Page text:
I am wondering if the following scenario is possible to setup VRRP using two routers (and forgetting about network redundancy upstream or redundancy on the switch):


  • Data center provides 1 single uplink cable to their network.
  • Data center provides 4 separate IP allocations to me (all on separate subnets).
  • Connect the DC uplink cable to a single switch.
  • Connect the WAN ports of both router to the same switch as the DC uplink cable.
  • Setup a Virtual IP between the two routers (on the WAN side).
  • Have a second switch with both routers LAN ports being connected to this.
  • Have a virtual IP for both routers on the LAN side.

Is the above the correct way to achieve this? Or would the routers need to be directly connected via two uplinks to the DC routers?

  • If the above scenario does work, how should I go about protecting the switch from being exposed on the WAN side of the routers (firewall) - as there is a web / ssh management interface - any tips?

Lastly, can I assign the multiple IP allocations (on separate subnets) to my both routers, even though the routers are not directly connected to the DC routers, but passing through the WAN side switch?

Thanks in advance for any assistance (and forgive my ignorance).

1 Answer 1


You can use VRRP, assuming your routers support it, but it requires at least two or three IP addresses in the same network. You need an address for each of the routers, and one address for the virtual address (some implementations of VRRP allow the virtual address to be the real address of one of the routers). The routers also need to be able to communicate with each other on the LAN where VRRP is used. You do this by connecting the router interfaces to the same layer-2 LAN.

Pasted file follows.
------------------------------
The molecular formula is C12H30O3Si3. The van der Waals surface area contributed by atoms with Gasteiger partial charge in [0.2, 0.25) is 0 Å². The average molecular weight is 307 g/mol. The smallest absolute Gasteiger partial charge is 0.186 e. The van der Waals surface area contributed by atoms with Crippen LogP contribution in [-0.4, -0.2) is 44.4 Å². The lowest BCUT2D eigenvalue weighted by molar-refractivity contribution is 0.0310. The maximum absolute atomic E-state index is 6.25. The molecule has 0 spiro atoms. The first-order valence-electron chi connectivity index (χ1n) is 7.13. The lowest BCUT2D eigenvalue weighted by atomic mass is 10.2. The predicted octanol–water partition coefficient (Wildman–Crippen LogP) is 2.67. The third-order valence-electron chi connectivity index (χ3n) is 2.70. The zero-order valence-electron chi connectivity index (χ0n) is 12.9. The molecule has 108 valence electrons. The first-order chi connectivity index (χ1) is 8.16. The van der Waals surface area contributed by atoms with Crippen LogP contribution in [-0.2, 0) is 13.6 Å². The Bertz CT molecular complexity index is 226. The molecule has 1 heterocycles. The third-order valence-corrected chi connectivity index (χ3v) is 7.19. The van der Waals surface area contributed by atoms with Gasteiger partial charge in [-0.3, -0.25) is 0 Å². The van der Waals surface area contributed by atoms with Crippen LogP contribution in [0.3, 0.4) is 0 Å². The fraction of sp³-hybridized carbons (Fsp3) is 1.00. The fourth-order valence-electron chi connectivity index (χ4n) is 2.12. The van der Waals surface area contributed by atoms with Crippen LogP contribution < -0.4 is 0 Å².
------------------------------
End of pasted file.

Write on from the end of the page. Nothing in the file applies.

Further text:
Doing this on the WAN side of your routers will give the Data Center redundant access to your routers, but you will still have a Single-Point-of-Failure from your routers to the Data Center. The network for your link to the Data Center must be, at most, /29, since any longer mask will not provide more than two usable addresses, and the link will require, at least, three addresses.

Doing this on the LAN side of your routers provides the hosts on the LAN with router redundancy.

To protect the switch, you could place a transparent firewall between the Data Center and the switch, or you could use an unmanaged switch. You may want the firewall if your routers need protection, too. If your Data Center link only has two addresses, the firewall could terminate the link, and then it can provide a different network for your routers. Placing a router between your equipment and the Data Center creates another SPoF.

Routers route between networks, so having multiple networks attached to a router is normal.

  • Hi Ron, thank you so much for the detailed answer. Appreciated. For some reason I didn't receive an email alert telling me the question was answered so apologies for the late response, I had given up and had just noticed I received a response after logging in.
    – Si Bxxx
    Commented Apr 11, 2016 at 16:13
  • Just to clear up, routers route between networks, however, the switch in between the DC router and my router will not cause any issues with routing multiple subnets? Should the DC be separating each allocated subnet assigned to me by using VLAN's?
    – Si Bxxx
    Commented Apr 11, 2016 at 16:14
  • You don't need to run VLANs between routers. A switch in between is really a transparent device to the link. On a routed link, you don't use VLANs (layer-2) to separate traffic, you use IP addressing (layer-3). VLANs are useful on a layer-2 link where you want different traffic to go different places, but routers do this at layer-3.
    – Ron Maupin
    Commented Apr 11, 2016 at 16:30
  • Thanks so much Ron, you have cleared everyting up. Appreciated.
    – Si Bxxx
    Commented Apr 12, 2016 at 19:59

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